City Chase Seattle

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Every muscle in my body aches.

Yesterday I participated in City Chase, an "urban adventure" competition running in multiple cities around the world this year. Teams of two have 6 hours to complete 10 challenges (from a menu of 14 choices) located all around the city.

When my teammate and I arrived and met up with a pair of friends-- with whom we traveled the entire day-- we quickly realized as we surveyed the crowd of young, athletic competitors that we had signed up for a very different event from the rest of them. Many of the other teams, with their camel packs and lycra, were clearly there for the "race" aspect of the event. When the perky hosts got on stage to lead the group in a series of warm-up exercises and received about a 95% participation rate, I had an acute feeling of culture shock. These people were serious. We were there to have fun. And to be fair, so were they. Our definitions were just a little different.

The event kicked off with a tiny scavenger hunt as a way to stagger teams out from the start-- answer some trivia, find a couple of goofy things (a stranger the same height as you, a live animal, etc), that kind of thing. Then you received your list of "ChasePoints" and could begin planning your own route for the day, restricted to travel by foot or public transportation. The winner of the event did the smart thing and immediately ran themselves in the opposite direction from the closest ChasePoints, thereby avoiding crowds and experiencing no wait times. The key word there was "ran". Our foursome was on a strict no-running plan, so we want with the path of least resistance and hit the closest sites first.

Here's the rundown of what we did:

  • A photo safari using the provided Palm Centro phone-- both teammates and 2 non-participants doing the can-can for 30 seconds; a teammate kissing a fish; etc.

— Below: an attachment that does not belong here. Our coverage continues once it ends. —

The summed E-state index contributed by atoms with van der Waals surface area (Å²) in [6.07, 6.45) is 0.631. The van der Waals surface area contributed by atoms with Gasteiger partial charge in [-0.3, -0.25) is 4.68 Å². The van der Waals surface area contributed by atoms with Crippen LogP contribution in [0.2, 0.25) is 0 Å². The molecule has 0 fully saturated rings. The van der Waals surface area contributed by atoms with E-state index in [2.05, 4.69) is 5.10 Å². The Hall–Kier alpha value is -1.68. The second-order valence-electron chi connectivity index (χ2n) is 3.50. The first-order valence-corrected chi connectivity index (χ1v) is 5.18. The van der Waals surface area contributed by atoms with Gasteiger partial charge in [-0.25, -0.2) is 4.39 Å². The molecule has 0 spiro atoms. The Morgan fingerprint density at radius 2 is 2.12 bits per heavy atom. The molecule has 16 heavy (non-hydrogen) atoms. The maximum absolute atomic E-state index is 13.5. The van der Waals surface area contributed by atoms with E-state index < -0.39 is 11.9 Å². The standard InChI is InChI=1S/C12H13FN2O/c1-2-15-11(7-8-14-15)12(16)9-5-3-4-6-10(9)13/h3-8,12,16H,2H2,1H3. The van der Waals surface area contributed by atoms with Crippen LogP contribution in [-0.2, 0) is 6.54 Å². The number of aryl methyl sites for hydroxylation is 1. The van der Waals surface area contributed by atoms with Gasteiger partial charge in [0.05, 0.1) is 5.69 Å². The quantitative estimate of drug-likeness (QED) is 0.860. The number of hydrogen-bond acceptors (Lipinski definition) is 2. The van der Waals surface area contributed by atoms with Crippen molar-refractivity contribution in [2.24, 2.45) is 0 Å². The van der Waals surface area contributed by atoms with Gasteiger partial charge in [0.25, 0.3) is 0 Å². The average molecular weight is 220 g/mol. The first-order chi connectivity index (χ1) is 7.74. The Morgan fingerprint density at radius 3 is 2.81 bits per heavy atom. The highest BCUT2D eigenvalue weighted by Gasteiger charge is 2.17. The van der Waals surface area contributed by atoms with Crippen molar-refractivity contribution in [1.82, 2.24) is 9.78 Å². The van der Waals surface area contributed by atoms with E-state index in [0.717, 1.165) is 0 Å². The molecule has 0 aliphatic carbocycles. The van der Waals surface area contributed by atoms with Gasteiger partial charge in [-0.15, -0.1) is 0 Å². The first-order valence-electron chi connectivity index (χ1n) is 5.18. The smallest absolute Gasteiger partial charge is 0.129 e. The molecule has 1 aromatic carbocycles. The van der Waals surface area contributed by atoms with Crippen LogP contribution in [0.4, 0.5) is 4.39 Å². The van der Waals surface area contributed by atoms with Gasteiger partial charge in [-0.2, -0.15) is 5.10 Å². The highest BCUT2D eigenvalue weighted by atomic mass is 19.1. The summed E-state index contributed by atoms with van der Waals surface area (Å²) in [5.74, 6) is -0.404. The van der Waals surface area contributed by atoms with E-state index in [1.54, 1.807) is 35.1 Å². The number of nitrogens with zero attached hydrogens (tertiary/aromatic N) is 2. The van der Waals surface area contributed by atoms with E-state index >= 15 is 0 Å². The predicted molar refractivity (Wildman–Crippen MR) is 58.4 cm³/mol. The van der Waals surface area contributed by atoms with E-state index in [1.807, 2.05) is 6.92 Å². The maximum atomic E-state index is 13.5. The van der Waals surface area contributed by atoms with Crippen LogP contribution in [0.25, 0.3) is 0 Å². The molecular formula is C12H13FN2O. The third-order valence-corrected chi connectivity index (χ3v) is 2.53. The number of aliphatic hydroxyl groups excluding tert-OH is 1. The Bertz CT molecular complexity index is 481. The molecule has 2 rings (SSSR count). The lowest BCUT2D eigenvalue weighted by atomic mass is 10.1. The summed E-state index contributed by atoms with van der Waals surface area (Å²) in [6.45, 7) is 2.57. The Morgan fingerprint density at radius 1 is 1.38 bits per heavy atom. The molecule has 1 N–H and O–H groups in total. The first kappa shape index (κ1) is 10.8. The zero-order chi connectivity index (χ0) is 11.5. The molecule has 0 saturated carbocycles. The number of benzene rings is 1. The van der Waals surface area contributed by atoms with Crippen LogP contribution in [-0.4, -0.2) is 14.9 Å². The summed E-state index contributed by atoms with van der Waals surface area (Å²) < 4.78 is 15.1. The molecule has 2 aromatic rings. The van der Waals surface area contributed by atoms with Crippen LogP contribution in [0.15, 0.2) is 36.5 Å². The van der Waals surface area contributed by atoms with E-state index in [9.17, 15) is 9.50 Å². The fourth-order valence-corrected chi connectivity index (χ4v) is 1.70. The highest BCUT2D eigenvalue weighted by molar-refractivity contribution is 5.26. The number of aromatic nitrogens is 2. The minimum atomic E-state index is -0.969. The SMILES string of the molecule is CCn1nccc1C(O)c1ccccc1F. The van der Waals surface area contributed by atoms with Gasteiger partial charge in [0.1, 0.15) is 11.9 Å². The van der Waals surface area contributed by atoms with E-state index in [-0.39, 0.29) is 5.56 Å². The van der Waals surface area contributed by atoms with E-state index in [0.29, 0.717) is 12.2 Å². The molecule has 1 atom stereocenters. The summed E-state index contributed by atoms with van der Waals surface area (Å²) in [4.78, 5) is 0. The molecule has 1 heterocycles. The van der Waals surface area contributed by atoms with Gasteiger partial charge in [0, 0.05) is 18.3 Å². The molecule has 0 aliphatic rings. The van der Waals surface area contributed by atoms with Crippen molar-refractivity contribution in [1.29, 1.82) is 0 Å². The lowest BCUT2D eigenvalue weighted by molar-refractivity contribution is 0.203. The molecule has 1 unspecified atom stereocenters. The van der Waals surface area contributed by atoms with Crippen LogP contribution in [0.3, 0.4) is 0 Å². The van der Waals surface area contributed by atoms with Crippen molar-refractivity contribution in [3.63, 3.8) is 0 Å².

• Roll a die. On a 1, eat a Swedish fish and be done. We didn't roll a 1. Our teams rolled a 5 and 6. We had to eat two raw fish. Each. Not skinned, not filleted, not beheaded. Whole fish. 'Nuff said.
  • Kayak around a course on Portage Bay
  • Walk a certain distance on stilts, juggle five balls with your teammate, and either climb a 25-ft rope or successfully walk a tightrope (we did the rope climb, which I never thought I'd be able to do).
  • Take a 14-question SAT prep test at a Kaplan center and get 10 right.
  • Answer some Seattle-centric trivia
  • Draw a nude model at an art academy
  • Complete an exercise obstacle course including 25 push-ups, 25 burpees, 50 jumping jacks, and 50 jump ropes
  • With provided Palm Centros, text trivia questions to your partner who must run around REI and text back the answers

    The winner finished the course in 3.5 hours. We barely made it in 6. And even without any running, I ache in places I didn't even know I had. We had a lot of fun doing it together-- more fun with four of us than we would have had with just two. It was a great way to get some exercise on what turned out ot be a terrific day, with the forecast rain kind enough to wait until after we arrived at the finish. I'll admit, though, that I certainly prefer a Shinteki or SNAP, and after dabbling in this aberrant world of the physically fit, I appreciate our little Game community all the more.

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    Jessica and I went kayaking and I watched for you, but I assume we were there long after you'd been and gone.

    Got to watch a couple of people roll their kayaks, though. :)

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